The virulent invader, which swept through Asia and Europe, is leading many U.S. businesses to hoard cash, pare spending and rethink how they operate without knowing how long the troubles will last. Some that lost business may never get that revenue back. Thinner profit margins and a focus on cost cutting mean some firms may lose key workers, vendors and the ability to invest for the future.
The pain is acute at companies with high levels of debt or that were struggling before the outbreak. Already, shale oil driller Occidental Petroleum Corp., OXY 19.93% laden with debt from its $38 billion purchase last year of a rival, has slashed its dividend and spending plans. Boeing Co., BA 9.92% wounded by the grounding of its 737 Max jet, has frozen its hiring and maxed out its credit lines.
“If this lasts a few months, we will start seeing retail casualties pile up,” said Jerry Storch, the former chief executive of Toys “R” Us Inc. and Hudson’s Bay Co.
The respiratory illness, which first paralyzed many of China’s factories, has now frozen businesses across industries. Airlines have cancelled thousands of flights. Americans are now expected to buy 1.5 million fewer cars this year, one analyst predicted. Major sports leagues have suspended play indefinitely, dealing a blow to venues and broadcasters.
“I’m tossing and turning at night about it,” said Aron Ain, chief executive of Kronos Inc., a software maker with 6,000 employees. “I’m uncomfortable because I haven’t been through it before.”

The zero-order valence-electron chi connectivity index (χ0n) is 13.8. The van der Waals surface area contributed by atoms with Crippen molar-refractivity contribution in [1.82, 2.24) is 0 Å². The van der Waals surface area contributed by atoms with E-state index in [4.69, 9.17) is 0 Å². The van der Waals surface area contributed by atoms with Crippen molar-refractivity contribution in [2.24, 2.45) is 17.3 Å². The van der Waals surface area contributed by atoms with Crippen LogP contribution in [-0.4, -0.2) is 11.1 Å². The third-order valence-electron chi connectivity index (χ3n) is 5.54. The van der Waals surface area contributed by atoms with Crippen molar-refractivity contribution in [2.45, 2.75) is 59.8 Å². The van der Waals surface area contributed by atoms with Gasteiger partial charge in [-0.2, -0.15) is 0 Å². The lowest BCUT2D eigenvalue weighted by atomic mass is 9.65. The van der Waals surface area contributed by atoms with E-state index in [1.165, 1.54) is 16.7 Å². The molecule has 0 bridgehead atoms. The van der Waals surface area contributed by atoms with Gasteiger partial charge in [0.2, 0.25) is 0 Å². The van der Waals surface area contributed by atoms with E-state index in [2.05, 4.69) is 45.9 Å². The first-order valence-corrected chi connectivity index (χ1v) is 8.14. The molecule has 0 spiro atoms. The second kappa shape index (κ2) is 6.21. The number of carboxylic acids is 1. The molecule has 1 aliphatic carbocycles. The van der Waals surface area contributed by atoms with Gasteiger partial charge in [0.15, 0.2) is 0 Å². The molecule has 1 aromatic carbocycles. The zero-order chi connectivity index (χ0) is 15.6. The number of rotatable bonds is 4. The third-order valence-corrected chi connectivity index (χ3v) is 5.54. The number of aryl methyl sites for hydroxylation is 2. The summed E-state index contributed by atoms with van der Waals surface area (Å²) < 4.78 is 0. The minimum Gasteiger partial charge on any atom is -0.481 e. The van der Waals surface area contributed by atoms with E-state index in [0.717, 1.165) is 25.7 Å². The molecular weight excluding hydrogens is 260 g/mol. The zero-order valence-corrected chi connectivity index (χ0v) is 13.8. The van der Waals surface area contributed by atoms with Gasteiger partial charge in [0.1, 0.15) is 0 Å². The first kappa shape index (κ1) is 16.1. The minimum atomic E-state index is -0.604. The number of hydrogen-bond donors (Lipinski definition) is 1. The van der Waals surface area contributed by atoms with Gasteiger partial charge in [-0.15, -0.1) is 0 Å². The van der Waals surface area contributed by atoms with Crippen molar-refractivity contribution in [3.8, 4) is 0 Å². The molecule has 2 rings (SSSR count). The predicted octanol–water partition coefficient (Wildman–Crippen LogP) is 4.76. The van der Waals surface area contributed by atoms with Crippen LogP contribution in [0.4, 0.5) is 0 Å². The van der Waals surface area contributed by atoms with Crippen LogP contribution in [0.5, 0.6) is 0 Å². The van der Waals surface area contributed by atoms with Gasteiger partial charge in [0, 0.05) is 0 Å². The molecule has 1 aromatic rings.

The spread of the virus has led to a nearly endless stream of hard-to-answer questions from Kronos staff, like whether or not to travel to client meetings. Some clients are starting to put off purchasing decisions, Mr. Ain said, adding that, a week from now, it could be more.
There have been few mass layoffs so far in the U.S., which before the outbreak had the lowest levels of unemployment in decades. During the 2008 financial crisis, nearly six in 10 companies stopped hiring or decreased staffing, while 35% froze pay, according to executive search firm Korn Ferry.
“Cutting muscle and hurting your ability to recover is far more damaging to an organization than limping along with a couple of quarters of extra expense,” said Bob Wesselkamper, a vice chairman at Korn Ferry.
Declared a global pandemic on Wednesday, the new coronavirus had infected more than 125,000 people in more than 100 countries. More than a third of the infections globally have been outside of China. They include a Fiat Chrysler Automobiles NV worker at an Indiana plant and the CEO of British telecom giant BT Group PLC.
Inside China, the rate of infection has slowed after the government locked down much of the country for more than a month. Factories are restarting production and workers are returning to their jobs. Apple Inc. reopened all 42 of its stores in China on Friday.
Businesses are adapting to the rapidly changing public-health guidance, sending workers home, canceling events and switching to teleconferencing. BT said its chief executive, 53-year-old Philip Jansen, has self-isolated and will work remotely. It will deep-clean its London headquarters. Fiat Chrysler said it would quarantine some workers from the Indiana factory but the transmission plant would continue normal operations.
U.S. consumer spending was strong before the virus surfaced, and not all business activity has stalled. PepsiCo Inc. struck a nearly $4 billion deal this week to acquire the maker of Rockstar energy drinks. Insurance broker Aon PLC agreed to buy a rival for nearly $30 billion, the biggest deal of the year on one of the wildest days for markets.
Just as households are stocking up on supplies and preparing for an uncertain future, companies are making similar moves by making sure they have credit lined up and cash they may need, said Gregory Daco, chief U.S. economist at Oxford Economics. “The shock has morphed in the last couple of weeks,” he said.